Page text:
Sunday, August 26, 2012


Rochester, N.Y. – Year after year, more than 200 employees of Monroe County laid bare details of their personal finances to the county Board of Ethics in an effort to flag potential conflicts with their official duties.

County law requires elected officials and the highest-paid county workers to disclose, among other things, whether they or their spouses hold seats on boards of companies or organizations, have corporate affiliations and real estate holdings, or have an interest in companies that did business with the county or a county agency.

But a review of the disclosure forms might be more revealing for what they don’t say rather than what they report. When politicians omit details from the forms it can mean that there is a serious potential ethics violation at hand. Also, it should be noted that Monroe County uses a heavy hand to redact (or blackout) any potential information certain officials would consider troublesome—backed by New York State law.

Some time ago, with little fanfare, the Democrat and Chronicle examined disclosures for 60 high-ranking officials in county government — elected officials and top appointees — and found several instances in which they reported holding other jobs but not the income they earned.

It is particularly interesting to know how a top government operative’s outside dealings may conflict with his or her official county duties, including overlapping work schedules or potential influence over county contracts. We would argue that this information should be a matter of public record if you want to serve our community.

County Executive and Congressional candidate (NY25) Maggie Brooks, by far the most visible and influential official required to file, did not list her Webster home or the Florida condominium she and her husband owned. Some of her answers were so obviously incorrect that most experts said they should have been corrected or warranted further inquiry. Why the omissions? What are you hiding, Maggie Brooks?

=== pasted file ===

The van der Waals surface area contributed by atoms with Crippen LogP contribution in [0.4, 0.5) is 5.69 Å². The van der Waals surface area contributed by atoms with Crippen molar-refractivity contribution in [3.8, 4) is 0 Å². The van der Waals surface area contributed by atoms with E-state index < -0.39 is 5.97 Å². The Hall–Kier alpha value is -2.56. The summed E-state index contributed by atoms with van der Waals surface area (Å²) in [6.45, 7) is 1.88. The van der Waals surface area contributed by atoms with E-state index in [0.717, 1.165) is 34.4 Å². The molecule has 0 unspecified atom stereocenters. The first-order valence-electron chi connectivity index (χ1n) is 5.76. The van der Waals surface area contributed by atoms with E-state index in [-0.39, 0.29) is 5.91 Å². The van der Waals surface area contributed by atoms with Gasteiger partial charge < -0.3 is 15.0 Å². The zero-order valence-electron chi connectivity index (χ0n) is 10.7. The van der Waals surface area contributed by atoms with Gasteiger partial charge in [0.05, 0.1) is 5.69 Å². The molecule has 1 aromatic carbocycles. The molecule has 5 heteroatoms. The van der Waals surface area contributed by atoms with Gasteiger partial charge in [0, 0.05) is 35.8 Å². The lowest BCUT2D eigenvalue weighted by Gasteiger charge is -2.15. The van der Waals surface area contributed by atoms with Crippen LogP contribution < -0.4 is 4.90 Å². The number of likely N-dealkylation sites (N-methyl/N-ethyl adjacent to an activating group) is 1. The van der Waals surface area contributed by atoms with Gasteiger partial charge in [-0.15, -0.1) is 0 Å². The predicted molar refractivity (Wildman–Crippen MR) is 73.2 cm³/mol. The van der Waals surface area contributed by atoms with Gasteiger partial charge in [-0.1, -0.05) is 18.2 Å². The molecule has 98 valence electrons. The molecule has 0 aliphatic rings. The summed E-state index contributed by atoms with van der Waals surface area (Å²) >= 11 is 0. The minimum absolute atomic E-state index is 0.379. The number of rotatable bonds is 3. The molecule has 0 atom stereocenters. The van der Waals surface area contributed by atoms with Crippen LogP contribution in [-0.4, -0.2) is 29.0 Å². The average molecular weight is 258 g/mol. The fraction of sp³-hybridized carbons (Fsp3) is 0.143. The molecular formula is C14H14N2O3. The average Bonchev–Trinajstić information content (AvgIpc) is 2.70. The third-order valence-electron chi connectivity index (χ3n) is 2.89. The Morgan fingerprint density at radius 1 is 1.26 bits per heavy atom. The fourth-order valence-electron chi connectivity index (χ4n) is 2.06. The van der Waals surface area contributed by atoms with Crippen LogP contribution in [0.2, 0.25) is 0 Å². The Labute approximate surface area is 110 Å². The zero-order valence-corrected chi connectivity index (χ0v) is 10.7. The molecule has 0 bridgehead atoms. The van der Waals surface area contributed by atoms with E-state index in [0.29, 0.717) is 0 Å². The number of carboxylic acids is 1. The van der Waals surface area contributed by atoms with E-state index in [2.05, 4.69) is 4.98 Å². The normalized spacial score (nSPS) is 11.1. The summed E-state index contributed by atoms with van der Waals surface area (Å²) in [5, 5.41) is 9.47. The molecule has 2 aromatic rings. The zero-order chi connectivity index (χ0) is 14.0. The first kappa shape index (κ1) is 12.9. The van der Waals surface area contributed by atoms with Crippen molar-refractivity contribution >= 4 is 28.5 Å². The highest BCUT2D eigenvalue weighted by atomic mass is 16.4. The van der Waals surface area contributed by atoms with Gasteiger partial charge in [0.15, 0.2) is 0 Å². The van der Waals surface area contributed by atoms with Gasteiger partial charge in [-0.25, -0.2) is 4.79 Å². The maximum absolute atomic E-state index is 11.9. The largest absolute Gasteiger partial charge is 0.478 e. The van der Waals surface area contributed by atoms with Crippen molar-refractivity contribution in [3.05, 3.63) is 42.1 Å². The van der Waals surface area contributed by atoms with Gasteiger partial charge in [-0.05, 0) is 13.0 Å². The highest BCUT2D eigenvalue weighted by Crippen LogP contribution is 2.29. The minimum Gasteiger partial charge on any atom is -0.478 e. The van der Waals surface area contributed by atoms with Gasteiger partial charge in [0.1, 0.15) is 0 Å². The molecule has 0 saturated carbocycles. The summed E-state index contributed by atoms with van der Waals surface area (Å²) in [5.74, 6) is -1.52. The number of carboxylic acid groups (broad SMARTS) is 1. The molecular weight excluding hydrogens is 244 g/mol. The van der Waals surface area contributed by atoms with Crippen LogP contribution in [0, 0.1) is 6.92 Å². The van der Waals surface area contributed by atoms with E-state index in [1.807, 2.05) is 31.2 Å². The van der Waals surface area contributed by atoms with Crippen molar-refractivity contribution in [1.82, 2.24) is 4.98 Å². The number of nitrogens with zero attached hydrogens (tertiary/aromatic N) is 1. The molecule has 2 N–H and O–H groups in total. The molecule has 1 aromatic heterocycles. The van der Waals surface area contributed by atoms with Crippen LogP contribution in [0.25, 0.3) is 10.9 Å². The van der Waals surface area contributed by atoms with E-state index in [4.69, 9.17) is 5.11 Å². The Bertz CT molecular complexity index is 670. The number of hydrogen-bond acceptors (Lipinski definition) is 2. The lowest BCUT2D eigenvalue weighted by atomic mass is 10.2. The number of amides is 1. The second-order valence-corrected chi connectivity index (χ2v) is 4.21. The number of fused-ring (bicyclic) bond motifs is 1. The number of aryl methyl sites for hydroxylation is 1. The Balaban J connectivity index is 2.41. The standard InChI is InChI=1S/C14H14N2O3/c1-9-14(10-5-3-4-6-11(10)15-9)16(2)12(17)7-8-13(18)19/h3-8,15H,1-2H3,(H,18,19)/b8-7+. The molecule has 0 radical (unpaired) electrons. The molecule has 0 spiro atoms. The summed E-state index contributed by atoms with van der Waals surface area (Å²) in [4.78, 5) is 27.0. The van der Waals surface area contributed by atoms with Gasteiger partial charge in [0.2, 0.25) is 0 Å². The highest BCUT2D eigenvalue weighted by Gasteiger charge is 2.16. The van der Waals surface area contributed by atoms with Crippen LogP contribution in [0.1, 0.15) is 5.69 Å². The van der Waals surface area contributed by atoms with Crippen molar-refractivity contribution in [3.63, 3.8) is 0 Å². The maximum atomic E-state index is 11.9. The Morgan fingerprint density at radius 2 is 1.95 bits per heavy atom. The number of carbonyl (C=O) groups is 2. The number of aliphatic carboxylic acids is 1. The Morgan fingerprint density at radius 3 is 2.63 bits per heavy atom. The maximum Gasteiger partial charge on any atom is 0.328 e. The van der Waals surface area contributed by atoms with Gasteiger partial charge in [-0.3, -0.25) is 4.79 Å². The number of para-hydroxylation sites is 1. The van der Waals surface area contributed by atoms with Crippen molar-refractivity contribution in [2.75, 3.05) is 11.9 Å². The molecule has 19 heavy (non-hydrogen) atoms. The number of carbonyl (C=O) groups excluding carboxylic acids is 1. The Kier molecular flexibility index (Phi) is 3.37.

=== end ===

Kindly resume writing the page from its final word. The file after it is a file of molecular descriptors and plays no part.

She also didn’t tell us that she sold a Florida condo in December of 2011 and bought another for $280,000, financed by a $224,000 mortgage, according to other public records.

In her incomplete ethics disclosure form, Brooks reported owning a portfolio of 23 different mutual funds, but the redactions made it impossible to discern how much she has invested and with whom.

If she is a candidate for Congress, shouldn’t voters have some idea of what corporations and investments she has personally profited from—especially if and when she votes for tax breaks for these companies who stand to profit off her motive?

If Maggie Brooks can appoint the Ethics Board and County officials can legally redact any information they deem necessary, why have a Board of Ethics at all? And, it seems the Brooks campaign is going to great lengths to hide her personal investments under the guise of personal privacy. We already know, through campaign filings thank god,  that Maggie has graciously accepted campaign donations from the most extreme elements of the right wing-- and we know that she is now beholden to them. That is a given.

In any event-- Sorry Maggie, there are minimum requirements to run for public office and one of them is to be truthful when filling out ethics forms. You really dropped the ball here. This information should not be off limits and yes-- citizens have a right to know. This type of behavior hardly matches the ethical standards of the voters of Monroe County you want to represent in Congress— and frankly, it highlights your reputation as a deceptive, nontransparent, cunning political operative.

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